Grammys 2016
Lady Gaga performing at the 2016 Grammy awards. Getty

Like the rest of the entertainment industry, the Grammy awards are looking at China and its enormous market with big ol' dollar signs in its eyes. To do so however, it may have to drop some major names in the music industry.

Justin Bieber was banned from entering the country for bad behaviour, while Lady Gaga, Bon Jovi and Bjork are blacklisted for expressing support for Tibet's exiled spiritual leader the Dalai Lama.

Reuters reports that Grammy organisers have promised Chinese censors to only allow "well-behaved" acts to perform during a tour of the country planned for 2018.

That'll mean no Gaga, no Bieber, no Bon Jovi and no Bjork for Chinese fans. Katy Perry and five-time Grammy winner Elton John have also been on the wrong side of Chinese censors over the years.

China is a market in which Hollywood, the music industry, video game companies, theme parks and just about anyone looking to make money is eager to gain ground in – but any products making their way into China must meet stringent censorship checks.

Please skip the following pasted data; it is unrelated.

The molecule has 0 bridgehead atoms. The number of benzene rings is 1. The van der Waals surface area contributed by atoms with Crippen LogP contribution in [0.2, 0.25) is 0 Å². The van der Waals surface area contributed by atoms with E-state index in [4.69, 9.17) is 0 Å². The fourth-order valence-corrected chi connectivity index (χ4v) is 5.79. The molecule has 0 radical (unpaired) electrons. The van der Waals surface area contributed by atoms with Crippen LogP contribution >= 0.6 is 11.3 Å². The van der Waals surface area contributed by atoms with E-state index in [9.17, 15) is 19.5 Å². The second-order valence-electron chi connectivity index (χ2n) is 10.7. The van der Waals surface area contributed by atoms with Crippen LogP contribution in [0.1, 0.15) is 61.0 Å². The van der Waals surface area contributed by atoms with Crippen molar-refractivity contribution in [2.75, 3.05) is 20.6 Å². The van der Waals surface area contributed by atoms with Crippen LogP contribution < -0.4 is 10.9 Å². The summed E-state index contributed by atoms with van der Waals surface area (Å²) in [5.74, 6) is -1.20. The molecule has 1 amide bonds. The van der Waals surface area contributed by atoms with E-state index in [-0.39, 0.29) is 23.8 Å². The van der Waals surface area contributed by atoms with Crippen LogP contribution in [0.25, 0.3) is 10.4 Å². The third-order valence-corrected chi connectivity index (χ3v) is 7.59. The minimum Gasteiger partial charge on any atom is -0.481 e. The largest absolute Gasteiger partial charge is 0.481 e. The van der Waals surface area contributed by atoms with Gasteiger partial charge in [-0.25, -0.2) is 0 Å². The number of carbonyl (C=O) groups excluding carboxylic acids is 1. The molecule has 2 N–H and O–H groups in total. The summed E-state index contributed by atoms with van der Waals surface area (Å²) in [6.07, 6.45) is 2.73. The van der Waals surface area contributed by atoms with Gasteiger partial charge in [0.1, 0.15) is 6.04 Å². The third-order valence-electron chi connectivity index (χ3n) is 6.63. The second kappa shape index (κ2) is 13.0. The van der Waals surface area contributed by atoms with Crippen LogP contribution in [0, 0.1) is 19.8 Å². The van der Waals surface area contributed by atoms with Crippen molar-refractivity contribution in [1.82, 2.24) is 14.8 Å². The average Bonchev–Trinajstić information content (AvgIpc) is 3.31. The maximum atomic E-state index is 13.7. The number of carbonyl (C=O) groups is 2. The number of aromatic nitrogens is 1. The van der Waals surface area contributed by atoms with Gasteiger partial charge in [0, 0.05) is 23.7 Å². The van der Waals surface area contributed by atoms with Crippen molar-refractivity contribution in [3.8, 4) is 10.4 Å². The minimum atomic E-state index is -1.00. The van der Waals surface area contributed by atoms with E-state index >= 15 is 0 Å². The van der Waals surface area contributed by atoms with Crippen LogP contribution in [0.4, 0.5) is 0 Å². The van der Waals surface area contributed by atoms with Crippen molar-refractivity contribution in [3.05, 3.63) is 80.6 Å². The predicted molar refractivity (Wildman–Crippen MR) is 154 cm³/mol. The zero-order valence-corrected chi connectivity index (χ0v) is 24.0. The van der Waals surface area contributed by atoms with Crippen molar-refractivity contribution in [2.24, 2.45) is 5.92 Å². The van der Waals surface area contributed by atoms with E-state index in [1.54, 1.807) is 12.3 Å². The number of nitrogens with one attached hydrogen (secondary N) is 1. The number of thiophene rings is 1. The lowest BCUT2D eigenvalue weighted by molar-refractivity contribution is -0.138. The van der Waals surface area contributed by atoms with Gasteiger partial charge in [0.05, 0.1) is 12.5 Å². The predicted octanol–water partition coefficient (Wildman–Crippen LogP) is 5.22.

For the Grammys, the appeal of China stems from viewership of last year's awards show, which drew 11 million viewers in China through a live stream. That's nearly half the local audience in the US.

"If there are restrictions and things in that nature, we have to be respectful," said Neil Portnow, president and chief executive of The Recording Academy. He also said he hopes the sanctions against some artists would be lifted, and that China will endeavour to stamp out piracy in the area.

Steven Fock, chief executive of music events organiser Bravo Entertainment, one of The Recording Academy's partners working on the Grammys live tour, said: "We will promote artists with a positive and healthy image."

This year's Grammys took place in February, where Adele scooped up Album of the Year, Record of the Year and Song of the Year, controversially (by the singer's own admission) beating Beyonce to each prize.